For the morbidly curious, Charles Dalziel's experimentation conducted at the University of California (Berkeley) began with a state grant to investigate the bodily effects of sub-lethal electric current. His testing method was as follows: healthy male and female volunteer subjects were asked to hold a copper wire in one hand and place their other hand on a round, brass plate. A voltage was then applied between the wire and the plate, causing electrons to flow through the subject's arms and chest. The current was stopped, then resumed at a higher level. The goal here was to see how much current the subject could tolerate and still keep their hand pressed against the brass plate. When this threshold was reached, laboratory assistants forcefully held the subject's hand in contact with the plate and the current was again increased. The subject was asked to release the wire they were holding, to see at what current level involuntary muscle contraction (tetanus) prevented them from doing so. For each subject the experiment was conducted using DC and also AC at various frequencies. Over two dozen human volunteers were tested, and later studies on heart fibrillation were conducted using animal subjects.
Given that Dalziel tested subjects for the effects of a hand-to-hand shock current path, his data does not precisely match the scenario I show in the schematic diagram (hand-to-foot). Therefore, the calculated voltages for various hand-to-foot shock conditions are approximate only.

Question 9:

All other factors being equal, which possesses a greater potential for inducing harmful electric shock, DC electricity or AC electricity at a frequency of 60 Hertz? Be sure to back up your answer with research data!
From a perspective of inducing electric shock, AC has been experimentally proven to possess greater hazard than DC (all other factors being equal). See the research of Charles Dalziel for supporting data.

Notes:
A common misconception is that DC is more capable of delivering a harmful electric shock than AC, all other factors being equal. In fact, this is something I used to teach myself (because I had heard it numerous times from others) before I discovered the research of Charles Dalziel. One of the explanations used to support the myth of DC being more dangerous is that DC has the ability to cause muscle tetanus more readily than AC. However, at 60 Hertz, the reversals of polarity occur so quickly that no human muscle could relax fast enough to enable a shock victim to release a "hot" wire anyway, so that fact that AC stops multiple times per second is of no benefit to the victim.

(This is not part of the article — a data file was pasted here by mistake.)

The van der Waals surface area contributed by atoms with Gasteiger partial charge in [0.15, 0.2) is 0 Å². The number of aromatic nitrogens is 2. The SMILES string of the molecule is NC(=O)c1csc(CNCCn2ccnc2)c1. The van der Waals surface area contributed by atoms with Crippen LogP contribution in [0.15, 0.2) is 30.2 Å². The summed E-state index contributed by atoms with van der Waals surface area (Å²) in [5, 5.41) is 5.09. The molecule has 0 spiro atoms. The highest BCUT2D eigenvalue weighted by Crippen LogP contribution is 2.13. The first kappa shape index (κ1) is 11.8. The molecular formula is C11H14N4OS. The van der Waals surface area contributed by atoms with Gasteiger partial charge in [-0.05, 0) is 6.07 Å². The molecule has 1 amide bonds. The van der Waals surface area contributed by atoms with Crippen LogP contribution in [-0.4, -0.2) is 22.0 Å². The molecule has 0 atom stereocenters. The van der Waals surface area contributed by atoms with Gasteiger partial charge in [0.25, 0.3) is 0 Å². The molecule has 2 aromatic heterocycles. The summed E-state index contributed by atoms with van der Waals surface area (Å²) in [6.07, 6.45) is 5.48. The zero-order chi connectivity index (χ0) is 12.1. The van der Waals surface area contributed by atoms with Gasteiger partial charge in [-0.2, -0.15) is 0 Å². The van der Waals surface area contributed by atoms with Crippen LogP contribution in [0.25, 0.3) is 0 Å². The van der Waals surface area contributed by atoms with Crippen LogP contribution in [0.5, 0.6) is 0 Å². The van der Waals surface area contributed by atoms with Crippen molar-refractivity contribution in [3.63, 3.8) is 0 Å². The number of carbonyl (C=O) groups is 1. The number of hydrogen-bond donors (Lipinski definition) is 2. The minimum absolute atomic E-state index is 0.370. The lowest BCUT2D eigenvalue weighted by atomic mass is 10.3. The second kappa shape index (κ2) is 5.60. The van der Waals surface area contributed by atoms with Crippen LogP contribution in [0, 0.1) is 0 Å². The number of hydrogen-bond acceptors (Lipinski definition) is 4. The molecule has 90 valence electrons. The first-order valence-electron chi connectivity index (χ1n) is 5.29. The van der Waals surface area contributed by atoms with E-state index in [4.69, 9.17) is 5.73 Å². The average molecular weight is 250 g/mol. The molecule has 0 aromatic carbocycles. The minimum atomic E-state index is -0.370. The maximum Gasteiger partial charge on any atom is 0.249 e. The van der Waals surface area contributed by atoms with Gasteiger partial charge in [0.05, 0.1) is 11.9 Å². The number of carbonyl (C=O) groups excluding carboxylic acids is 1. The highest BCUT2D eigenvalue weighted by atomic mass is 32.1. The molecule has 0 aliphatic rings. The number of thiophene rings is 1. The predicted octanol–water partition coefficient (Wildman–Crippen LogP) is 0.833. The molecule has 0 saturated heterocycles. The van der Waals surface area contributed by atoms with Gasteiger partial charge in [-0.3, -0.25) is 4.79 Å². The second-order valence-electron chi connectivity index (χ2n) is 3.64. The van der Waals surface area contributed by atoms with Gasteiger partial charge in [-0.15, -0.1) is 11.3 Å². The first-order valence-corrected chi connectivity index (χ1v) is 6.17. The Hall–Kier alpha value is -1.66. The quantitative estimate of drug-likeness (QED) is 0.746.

Do not be surprised if some students react unfavorably to the answer given here! The myth that DC is more dangerous than AC is so prevalent, especially among people who have a little background knowledge of the subject, that to counter it is to invite dispute. This is why I included the condition of supporting any answer by research data in the question.
This just goes to show that there are many misconceptions about electricity that are passed from person to person as "common knowledge" which have little or no grounding in fact (lightning never strikes twice in the same spot, electricity takes the least path of resistance, high current is more dangerous than high voltage, etc., etc.). The study of electricity and electronics is science, and in science experimental data is our sole authority. One of the most important lessons to be learned in science is that human beings have a propensity to believe things which are not true, and some will continue to defend false beliefs even in the face of conclusive evidence.

Question 10:

Determine whether or not a shock hazard exists for a person standing on the ground, by touching any one of the points labeled in this circuit:

Point Ä"
Point "B"
Point "C"
Point "D"
Point Ë"

Point Ä" dangerous to touch
Point "B" dangerous to touch
Point "C" dangerous to touch when motor is turned on
Point "D" safe to touch
Point Ë" safe to touch

Notes:
One suggestion for approaching this question is to ask your students to identify which of the power source conductors is "hot" and which one is "neutral," then identify which points in the circuit are electrically common to either one or the other source conductors.

Question 11:

The following recommendations came from a flyer published by an electric power utility. Read and comment on their instructions regarding downed power lines:
Assume any downed line is an energized power line. If a power line falls on your car while you are driving, slowly drive on until you are completely clear of the line (but do not drive over it). If your car is immobilized, stay in it until help arrives. Call for help from a cell phone if you have one.
If you need to escape from a vehicle, such as for a car fire, jump clear of the car. Electricity is not only traveling through the vehicle, but may also be traveling in the ground around the area. Keep your arms crossed over your chest while you jump, and both feet together. Do NOT touch the vehicle and the ground at the same time. Once you land on the ground, shuffle clear of the area, keeping both feet together, on the ground, and touching at all times. Continue shuffling until you're at least 30 feet from the accident site.
Why do you suppose the following actions were recommended?

Do not drive over a downed power line.
Stay in the car if possible.
Do not touch the car and the ground at the same time.
Shuffle away from the car (rather than walk), with both feet together.

These are all interesting points to consider as a group. I'll let you figure out possible answers to these questions together in class.

Notes: